Excellent text. I love the way you transfrom so called “mystic concept” in simple language. About what you said: I am currently in a fase where I am starting to notice this love energy better inside me. I know exacly what are you talking about. But it’s a long term hard quest. I know I have a long way to till I can express love fully in the tridimentional world it is a big intern effort of observation and learning how to separate things right so you can drive your life energy through the right channel. With just a few steps taken I have already started experiencing life a lot different than before.

Thank you for the post. It helped a lot

David Kawika March 21, 2013 at 8:26 pm

ALOHA
GO TO > Love-NotLove.com

Covers ” What is Love \ and What is Not Love “

deen April 8, 2013 at 4:32 pm

ya it’s true but i think love is not the meaning of getting her/his .Love is the feeling when you love someone and she is happy then you feel happy and when she sad then you also feel sad.when you love someone its not necessary that you purpose her and make a relationship love is the just a feeling .

Werter May 22, 2013 at 8:19 pm

This article is amazing, but it continually makes references to being totally “selfless,” but to love completely and infinitely would mean to love yourself just as much as you love others.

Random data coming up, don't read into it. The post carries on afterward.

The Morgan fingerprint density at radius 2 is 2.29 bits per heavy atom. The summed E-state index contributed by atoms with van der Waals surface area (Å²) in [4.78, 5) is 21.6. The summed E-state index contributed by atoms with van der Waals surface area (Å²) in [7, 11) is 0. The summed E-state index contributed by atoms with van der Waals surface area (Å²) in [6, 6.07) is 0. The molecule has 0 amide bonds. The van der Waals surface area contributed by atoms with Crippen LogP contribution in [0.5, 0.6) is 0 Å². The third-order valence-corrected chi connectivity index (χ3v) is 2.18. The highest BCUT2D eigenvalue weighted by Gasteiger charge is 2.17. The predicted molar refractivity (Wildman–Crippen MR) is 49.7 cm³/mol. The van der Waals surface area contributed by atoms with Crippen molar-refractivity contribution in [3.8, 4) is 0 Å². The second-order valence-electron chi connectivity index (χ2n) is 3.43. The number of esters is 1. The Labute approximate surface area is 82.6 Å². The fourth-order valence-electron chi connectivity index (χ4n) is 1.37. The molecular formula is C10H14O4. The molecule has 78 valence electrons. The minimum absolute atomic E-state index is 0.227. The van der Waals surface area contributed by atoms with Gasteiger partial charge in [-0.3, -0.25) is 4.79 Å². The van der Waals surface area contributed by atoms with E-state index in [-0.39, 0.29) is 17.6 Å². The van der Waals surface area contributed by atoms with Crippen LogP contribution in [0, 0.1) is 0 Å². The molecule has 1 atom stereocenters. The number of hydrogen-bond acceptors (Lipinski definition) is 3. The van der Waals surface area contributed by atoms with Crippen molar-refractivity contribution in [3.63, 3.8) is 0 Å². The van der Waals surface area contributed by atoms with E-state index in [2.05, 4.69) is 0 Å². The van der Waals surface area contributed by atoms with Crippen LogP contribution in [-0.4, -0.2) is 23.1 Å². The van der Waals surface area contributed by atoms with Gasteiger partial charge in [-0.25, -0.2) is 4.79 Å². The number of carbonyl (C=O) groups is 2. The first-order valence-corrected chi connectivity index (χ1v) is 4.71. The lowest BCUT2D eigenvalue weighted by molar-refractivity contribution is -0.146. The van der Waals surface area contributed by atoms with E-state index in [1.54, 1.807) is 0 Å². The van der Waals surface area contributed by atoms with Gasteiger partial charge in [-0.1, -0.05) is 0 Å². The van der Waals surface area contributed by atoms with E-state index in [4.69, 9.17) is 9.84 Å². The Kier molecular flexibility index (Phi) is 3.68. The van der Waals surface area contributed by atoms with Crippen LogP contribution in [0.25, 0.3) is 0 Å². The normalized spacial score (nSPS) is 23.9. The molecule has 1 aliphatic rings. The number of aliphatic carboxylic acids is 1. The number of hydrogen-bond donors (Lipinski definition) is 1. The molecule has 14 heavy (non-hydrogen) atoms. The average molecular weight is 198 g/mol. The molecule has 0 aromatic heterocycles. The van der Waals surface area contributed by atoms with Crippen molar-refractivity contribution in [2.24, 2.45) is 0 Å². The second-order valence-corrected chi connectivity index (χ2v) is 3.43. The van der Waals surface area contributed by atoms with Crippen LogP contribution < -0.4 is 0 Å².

Vanessa May 23, 2013 at 10:43 am

Fabulous article, and just as important and valuable are all of these insightful comments!!! I awaken to new truth of LOVE all the time and this really brings light to my walk and will be applied through Action. I believe Love occurs both naturally and yet is to be cultivated over time with each individual as we serve others and enter Loving relationships. Sometimes We meet many other emotions on the road to Love and while serving Love, that society tends to label as a PART of Love…ie; jealousy, fear, attachment. Those are not a PART of Love. Letting go of THOSE emotions adds potentcy to serving UNCONDITIONAL Love. I love the comments relating to having a relationship being seperate from Love. Love to me is given through action with ALL people as selflessly as possible, and I also enjoy engaging in an intimate monogamous personal relationship. They are two seperate entities, and when having a relationship, it is essential to conduct the relationship in loving ways by recognizing and letting go of the baggage or additional emotions that taint the Love such as fear, attachment, jealousy. To me Engaging in unconditional LOVE is easier if there is no relationship with physical intimacy. And yet, I find value in the personal romantic vulnerable relationship as the leg work of having to choose to be patient, tolerant, and accepting, are more in my face and challenging while creating a beautiful dance. I Love and find both amazing! Either way people choose to live– with or without intimacy, with or without titled relationships—are beautiful ! Thanks everyone for illuminating my path of Love through this conversation. We are all connected, and our words and actions create a ripple to others awakening process. PEACE!!!!

Iulia May 27, 2013 at 5:31 am